Tracking down Betty Sue is the main plot point that drives the novel forward, but it’s Trahearne, that makes the novel fun to read. When the two men strike up an odd friendship and Sughrue’s hired to find Betty Sue, Trahearne cajoles Sughrue into letting him tag along.
Sughrue often takes a backseat to both Traherne and to the beer-swilling bulldog Fireball.
The real star of the book, however, is the prose, the setting, the atmosphere. Lots of fun.

Brian Busby, GANG OF FOUR
Martin Edwards, MYSTERY AT OLYMPIA, John Rhode
Richard Horton, The Stars are Ours!, by Andre Norton/Three Faces of Time, by Sam Merwin, Jr.
Jerry House, NOT THIS AUGUST, C.M. Kornbluth
George Kelley,  THE YEAR’S BEST SCIENCE FICTION STORIES: 1951 Edited By E. F. Bleiler and T. E. Dikty
Margot Kinberg, SILENT SCREAM, Angela Marson
Rob Kitchin, PARIS, TROUT, Pete Dexter
B.V.  Lawson, THE DEATH OF A CELEBRITY, Hulbert Footner
Steve Lewis/David Vineyard, THE SPOOK HILLS MYSTERY, B.M. Bower 
Todd Mason,  FANTASTIC STORIES, August 1976, edited by Ted White; THE MAGAZINE OF FANTASY AND SCIENCE FICTION, August and September 1976, edited by Edward Ferman 
Matt Paust, A FAR, FAR BETTER THING, Jens Soering and Ted Sizemore
Richard Robinson, What I Read, Part 4
Gerard Saylor, SPECIAL FORCES BERLIN, James Stejskal
Kevin Tipple/Barry Ergang, THIEVES'S DOZEN, Donald E. Westlake
TomCat, DEAD MAN TWICE, Christopher Bush
TracyK, GOLDFINGER, Ian Fleming

Tuesday, May 15, 2018


Deborah Kerr and Robert Donat play two naive people who marry without much in common. The war breaks out and both of them enlist. (She in the Waves). Their wartime service changes them into more independent people and also adults. When the war ends, both are convinced their marriage is over based on what they know about their partner.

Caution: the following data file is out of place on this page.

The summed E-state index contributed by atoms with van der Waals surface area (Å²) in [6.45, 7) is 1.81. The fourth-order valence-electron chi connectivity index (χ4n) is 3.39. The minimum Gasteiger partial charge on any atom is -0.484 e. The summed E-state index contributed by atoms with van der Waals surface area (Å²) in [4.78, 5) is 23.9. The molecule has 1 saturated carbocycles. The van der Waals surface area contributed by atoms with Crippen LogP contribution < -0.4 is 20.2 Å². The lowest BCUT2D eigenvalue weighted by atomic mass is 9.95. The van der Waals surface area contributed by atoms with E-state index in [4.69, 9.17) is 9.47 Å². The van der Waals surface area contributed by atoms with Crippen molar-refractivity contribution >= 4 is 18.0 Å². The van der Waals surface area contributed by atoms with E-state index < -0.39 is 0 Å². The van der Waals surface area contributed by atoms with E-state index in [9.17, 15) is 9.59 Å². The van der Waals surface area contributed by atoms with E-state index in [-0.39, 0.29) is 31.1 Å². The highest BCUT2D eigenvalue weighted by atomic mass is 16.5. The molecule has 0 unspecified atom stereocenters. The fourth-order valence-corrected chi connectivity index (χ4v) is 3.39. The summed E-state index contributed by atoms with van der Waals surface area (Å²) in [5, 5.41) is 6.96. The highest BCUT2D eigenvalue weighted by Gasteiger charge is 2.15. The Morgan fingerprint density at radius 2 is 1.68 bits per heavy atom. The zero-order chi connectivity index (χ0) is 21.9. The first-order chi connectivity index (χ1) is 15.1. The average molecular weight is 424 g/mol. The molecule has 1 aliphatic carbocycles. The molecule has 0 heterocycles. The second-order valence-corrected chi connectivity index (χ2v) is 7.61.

Alexander Korda directed this in 1945. It is also called PERFECT STRANGERS. It was quite a decent little film and treated a serious subject in a respectful way. It is the kind of movie you might like if you stumble on it, but perhaps not the sort you would rent on Amazon.

Monday, May 14, 2018

Mondays Are Murder

Things That Are Making Me Happy

RBG, the biopic of Ruth Bader Ginsberg, which was more like a fan letter than any sort of critical study, but so what. Maybe she deserves it when you go through her accomplishments. She is certainly a role model for many young women. And managed to have a loving marriage too.

Enjoying THE LAST GOOD KISS by James Crumley and MAD MEN CAROUSEL by Matt Zoller Seitz as I rewatch seven seasons of MAD MEN. Yes, it holds up very well. And it seems even more relevant today than three years ago.

Sorry the series ATLANTA is over for the year. Each episode was special, different, sad. Donald Glover is a genius.

Finished my story for the Lawrence Block antho. Hope he likes it. And thanks to Jeff for reading it for me.

Incessant rain makes for green grass. But it also makes for incessant rain.